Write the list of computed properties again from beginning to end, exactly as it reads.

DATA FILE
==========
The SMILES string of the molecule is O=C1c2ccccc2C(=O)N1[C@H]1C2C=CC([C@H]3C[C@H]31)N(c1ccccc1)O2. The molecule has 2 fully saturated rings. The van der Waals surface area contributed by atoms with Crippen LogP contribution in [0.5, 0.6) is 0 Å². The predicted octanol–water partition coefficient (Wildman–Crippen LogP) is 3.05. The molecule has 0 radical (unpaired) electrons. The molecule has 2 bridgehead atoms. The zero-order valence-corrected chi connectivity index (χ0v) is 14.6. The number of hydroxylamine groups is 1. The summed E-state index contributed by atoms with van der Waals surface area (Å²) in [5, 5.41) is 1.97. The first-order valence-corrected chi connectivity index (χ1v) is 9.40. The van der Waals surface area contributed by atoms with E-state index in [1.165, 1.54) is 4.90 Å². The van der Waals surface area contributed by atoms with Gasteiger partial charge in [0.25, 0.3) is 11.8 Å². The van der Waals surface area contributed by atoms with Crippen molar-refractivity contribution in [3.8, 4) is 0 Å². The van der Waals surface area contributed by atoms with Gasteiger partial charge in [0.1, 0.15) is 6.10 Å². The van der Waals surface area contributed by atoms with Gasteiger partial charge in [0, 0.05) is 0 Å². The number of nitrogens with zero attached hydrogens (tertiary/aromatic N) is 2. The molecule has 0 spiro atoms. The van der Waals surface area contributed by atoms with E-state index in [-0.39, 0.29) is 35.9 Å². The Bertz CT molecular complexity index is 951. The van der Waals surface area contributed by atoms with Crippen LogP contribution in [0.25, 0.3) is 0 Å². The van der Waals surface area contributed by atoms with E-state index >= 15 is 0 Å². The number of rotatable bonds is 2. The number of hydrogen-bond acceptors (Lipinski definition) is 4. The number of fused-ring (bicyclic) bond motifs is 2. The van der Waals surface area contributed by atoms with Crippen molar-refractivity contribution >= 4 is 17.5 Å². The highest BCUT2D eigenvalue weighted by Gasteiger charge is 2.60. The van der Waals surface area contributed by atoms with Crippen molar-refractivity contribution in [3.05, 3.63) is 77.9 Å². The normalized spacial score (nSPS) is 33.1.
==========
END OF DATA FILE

The SMILES string of the molecule is O=C1c2ccccc2C(=O)N1[C@H]1C2C=CC([C@H]3C[C@H]31)N(c1ccccc1)O2. The molecule has 2 fully saturated rings. The van der Waals surface area contributed by atoms with Crippen LogP contribution in [0.5, 0.6) is 0 Å². The predicted octanol–water partition coefficient (Wildman–Crippen LogP) is 3.05. The molecule has 0 radical (unpaired) electrons. The molecule has 2 bridgehead atoms. The zero-order valence-corrected chi connectivity index (χ0v) is 14.6. The number of hydroxylamine groups is 1. The summed E-state index contributed by atoms with van der Waals surface area (Å²) in [5, 5.41) is 1.97. The first-order valence-corrected chi connectivity index (χ1v) is 9.40. The van der Waals surface area contributed by atoms with E-state index in [1.165, 1.54) is 4.90 Å². The van der Waals surface area contributed by atoms with Gasteiger partial charge in [0.25, 0.3) is 11.8 Å². The van der Waals surface area contributed by atoms with Crippen molar-refractivity contribution in [3.8, 4) is 0 Å². The van der Waals surface area contributed by atoms with Gasteiger partial charge in [0.1, 0.15) is 6.10 Å². The van der Waals surface area contributed by atoms with Gasteiger partial charge in [0, 0.05) is 0 Å². The number of nitrogens with zero attached hydrogens (tertiary/aromatic N) is 2. The molecule has 0 spiro atoms. The van der Waals surface area contributed by atoms with E-state index in [-0.39, 0.29) is 35.9 Å². The Bertz CT molecular complexity index is 951. The van der Waals surface area contributed by atoms with Crippen LogP contribution in [0.25, 0.3) is 0 Å². The van der Waals surface area contributed by atoms with E-state index >= 15 is 0 Å². The number of rotatable bonds is 2. The number of hydrogen-bond acceptors (Lipinski definition) is 4. The number of fused-ring (bicyclic) bond motifs is 2. The van der Waals surface area contributed by atoms with Crippen molar-refractivity contribution >= 4 is 17.5 Å². The highest BCUT2D eigenvalue weighted by Gasteiger charge is 2.60. The van der Waals surface area contributed by atoms with Crippen molar-refractivity contribution in [3.05, 3.63) is 77.9 Å². The normalized spacial score (nSPS) is 33.1.